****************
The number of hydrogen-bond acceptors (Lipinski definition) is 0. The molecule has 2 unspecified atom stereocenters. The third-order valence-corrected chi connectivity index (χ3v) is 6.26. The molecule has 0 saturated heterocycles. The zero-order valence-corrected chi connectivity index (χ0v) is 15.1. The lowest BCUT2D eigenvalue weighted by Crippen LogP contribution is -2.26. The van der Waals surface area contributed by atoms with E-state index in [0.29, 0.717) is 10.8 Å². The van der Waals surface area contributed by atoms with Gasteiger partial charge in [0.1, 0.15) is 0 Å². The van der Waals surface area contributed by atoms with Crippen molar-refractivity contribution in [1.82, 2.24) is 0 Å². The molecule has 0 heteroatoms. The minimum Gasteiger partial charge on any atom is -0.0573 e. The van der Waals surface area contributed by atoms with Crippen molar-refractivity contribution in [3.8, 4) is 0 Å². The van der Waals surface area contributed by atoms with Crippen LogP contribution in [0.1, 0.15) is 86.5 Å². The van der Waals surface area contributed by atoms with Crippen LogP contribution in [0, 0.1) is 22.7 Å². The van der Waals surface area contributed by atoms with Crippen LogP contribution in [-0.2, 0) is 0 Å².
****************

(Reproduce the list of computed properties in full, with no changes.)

The number of hydrogen-bond acceptors (Lipinski definition) is 0. The molecule has 2 unspecified atom stereocenters. The third-order valence-corrected chi connectivity index (χ3v) is 6.26. The molecule has 0 saturated heterocycles. The zero-order valence-corrected chi connectivity index (χ0v) is 15.1. The lowest BCUT2D eigenvalue weighted by Crippen LogP contribution is -2.26. The van der Waals surface area contributed by atoms with E-state index in [0.29, 0.717) is 10.8 Å². The van der Waals surface area contributed by atoms with Gasteiger partial charge in [0.1, 0.15) is 0 Å². The van der Waals surface area contributed by atoms with Crippen molar-refractivity contribution in [1.82, 2.24) is 0 Å². The molecule has 0 heteroatoms. The minimum Gasteiger partial charge on any atom is -0.0573 e. The van der Waals surface area contributed by atoms with Crippen molar-refractivity contribution in [3.8, 4) is 0 Å². The van der Waals surface area contributed by atoms with Crippen LogP contribution in [0.1, 0.15) is 86.5 Å². The van der Waals surface area contributed by atoms with Crippen LogP contribution in [0, 0.1) is 22.7 Å². The van der Waals surface area contributed by atoms with Crippen LogP contribution in [-0.2, 0) is 0 Å².